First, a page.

Epic fantasy is concerned with things like the fate of the world, the battle between Light and Darkness, or big dynastic squabbles. There may be moments of terror in epic fantasy (e.g. LotR’s Watcher in the Water; A Song of Ice and Fire’s wights), but it’s rarely the main event. Not in every story, but in most of their S&S work, writers like Clark Ashton Smith, Karl Edward Wagner, and C. L. Moore, created tales that were horror first and foremost. They spun nightmares and darkness into thread and, along with strands of adventure and mystery, wove from it something moodier than Prof. Tolkien or his successors.

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Noise About Xignals

Wednesday, July 6th, 2016 | Posted by Matthew David Surridge

Xignals September 1988-smallI took a break from cutting the grass around the house. It was a hot day, and the chore always took a while. “Look what I found,” my aunt greeted me, as I went indoors and dropped into a chair. She’d been cleaning up, preparing to move into the cottage, and she’d been discovering things tucked away and forgotten long before, as one does. She handed me a copy of Xignals.

Years ago, back in the twentieth century, Xignals had been the in-house newsletter of Waldenbooks’ Otherworlds Club, a buyers’ club program for science fiction and fantasy readers. I was never a member, but I’d pick up a copy of Xignals when I’d go with my aunt and grandparents over the border from their summer cottage in Philipsburg, Quebec, to have dinner in Burlington, Vermont. There was a Waldenbooks in one of the shopping malls in Burlington, where we’d stop after eating, and I’d take an inexcusably long time browsing the science fiction section before buying a book to take back to Philipsburg. And, often, grab a copy of Xignals with it.

In 2016 I sat and read this copy of Xignals for perhaps the first time in over twenty-five years. It was dated August/September 1988, which means it had come out as I was turning 15. It was a 16-page booklet, 8 sheets of 11-by-17-inch paper folded over, black and white with greyscale images and green lines and fills. I was fascinated by the thing, its edges nibbled by field mice seeking a home during some winter between 1988 and 2016. It brought to my mind not a rush of Proustian reminiscence, but a sense of significance in difference. I was made conscious of the way the future was conceived then, based on the way the world then operated, and the way the world operates differently now.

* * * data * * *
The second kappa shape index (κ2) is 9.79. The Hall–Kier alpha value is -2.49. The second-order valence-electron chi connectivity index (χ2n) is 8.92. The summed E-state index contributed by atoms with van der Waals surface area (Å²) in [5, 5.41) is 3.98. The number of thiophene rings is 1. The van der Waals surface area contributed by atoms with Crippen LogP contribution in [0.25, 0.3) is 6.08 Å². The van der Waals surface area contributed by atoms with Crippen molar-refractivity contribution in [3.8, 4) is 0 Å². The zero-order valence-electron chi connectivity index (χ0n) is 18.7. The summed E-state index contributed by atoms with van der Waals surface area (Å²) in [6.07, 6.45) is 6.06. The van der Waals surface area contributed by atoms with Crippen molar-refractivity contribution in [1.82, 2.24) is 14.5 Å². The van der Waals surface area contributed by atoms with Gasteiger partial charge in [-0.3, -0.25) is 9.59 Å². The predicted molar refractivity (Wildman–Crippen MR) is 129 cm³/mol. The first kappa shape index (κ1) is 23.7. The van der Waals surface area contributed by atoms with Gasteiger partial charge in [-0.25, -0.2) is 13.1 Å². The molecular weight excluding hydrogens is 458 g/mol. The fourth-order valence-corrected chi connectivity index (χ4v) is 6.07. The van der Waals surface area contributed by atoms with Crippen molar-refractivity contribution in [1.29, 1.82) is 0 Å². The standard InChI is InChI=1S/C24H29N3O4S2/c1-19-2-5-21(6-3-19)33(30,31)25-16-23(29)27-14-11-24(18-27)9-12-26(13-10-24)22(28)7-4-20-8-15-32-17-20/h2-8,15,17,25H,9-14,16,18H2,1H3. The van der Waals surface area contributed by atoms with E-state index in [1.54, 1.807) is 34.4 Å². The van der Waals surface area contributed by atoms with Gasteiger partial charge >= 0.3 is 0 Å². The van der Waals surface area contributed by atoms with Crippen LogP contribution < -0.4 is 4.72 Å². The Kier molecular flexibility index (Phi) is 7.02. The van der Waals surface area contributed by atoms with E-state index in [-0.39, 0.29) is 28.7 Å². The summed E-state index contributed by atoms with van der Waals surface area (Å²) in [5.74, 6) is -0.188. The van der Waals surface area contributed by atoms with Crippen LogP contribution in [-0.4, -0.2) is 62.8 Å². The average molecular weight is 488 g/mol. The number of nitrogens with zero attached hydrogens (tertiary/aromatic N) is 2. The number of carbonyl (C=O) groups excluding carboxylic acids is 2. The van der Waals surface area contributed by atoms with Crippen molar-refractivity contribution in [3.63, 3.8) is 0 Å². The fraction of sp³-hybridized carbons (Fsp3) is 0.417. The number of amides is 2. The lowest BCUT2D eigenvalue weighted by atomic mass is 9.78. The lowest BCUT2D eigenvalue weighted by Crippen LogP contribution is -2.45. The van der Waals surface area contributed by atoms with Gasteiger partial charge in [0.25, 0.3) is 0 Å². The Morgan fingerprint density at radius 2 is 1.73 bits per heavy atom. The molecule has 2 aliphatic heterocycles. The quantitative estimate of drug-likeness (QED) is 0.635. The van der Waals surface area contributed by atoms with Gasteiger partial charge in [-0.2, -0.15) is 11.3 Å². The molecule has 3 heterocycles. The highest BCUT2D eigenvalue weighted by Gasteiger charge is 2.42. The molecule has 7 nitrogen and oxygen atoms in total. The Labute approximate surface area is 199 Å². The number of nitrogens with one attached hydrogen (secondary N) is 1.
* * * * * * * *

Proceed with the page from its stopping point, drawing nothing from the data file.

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Read the Best of Matthew David Surridge in Once Only Imagined: Collected Reviews, Vol II

Sunday, June 5th, 2016 | Posted by John ONeill

Once Only Imagined Matthew David Surridge-smallMatthew David Surridge is Black Gate‘s most successful blogger, both in terms of critical and popular success (his post “A Detailed Explanation,” on why he declined a Hugo nomination last year, is the most popular article in our history). He’s also one of our most prolific, with 270 articles to his credit, and he’s had more reprinted than anyone else on our staff. Of course, that’s mostly due to last year’s Reading Strange Matters, which collected 24 of his posts, chiefly focusing on 21st Century writers.

Reading Strange Matters was successful enough to encourage his publishers to produce a second volume, Once Only Imagined, released last week. It collects another 30 articles, with a slightly different focus than last year’s book. Matthew is our sure-footed guide to the true origins of modern fantasy, tracing them through the twisted maze of late 20th Century publishing to the nearly-forgotten fantasy masters of the era. Here’s Matthew, from his introduction.

My first collection of essays about fantasy fiction, Reading Strange Matters, looked at books from the twenty-first century. This second one moves back in time, to the second half of the twentieth… There was a revival of sword-and-sorcery adventure fiction at about this time, relatively short novels focused on plot, action, and violence. And Ballantine Books reprinted several pre-Tolkien fantasies under the editorship of writer and fan Lin Carter. But many of the fantasy novels published in the 1960s and 1970s had a veneer of science fiction about them — their setting explained as another planet (as in the case of Andre Norton’s Witch World and Anne McCaffrey’s Dragonriders of Pern series), or their magic explained as pseudo-scientific psionic powers (as in Katherine Kurtz’ Deryni series).

1977 is usually cited as the year when everything changed, with the publication of Terry Brooks’ The Sword of Shannara and Stephen R. Donaldson’s Lord Foul’s Bane ushering in a new age of commercial fantasy fiction. This ignores several important predecessors, I feel, not only Norton, McCaffrey, and Kurtz, but also Patricia McKillip, whose The Riddle-Master of Hed came out in 1976. I think the form that eventually developed for commercial fantasy was shaped in part by these books… Writers like Raymond Feist and David and Leigh Eddings (the first few of whose books were published under David Eddings’ name alone) soon had popular series as well…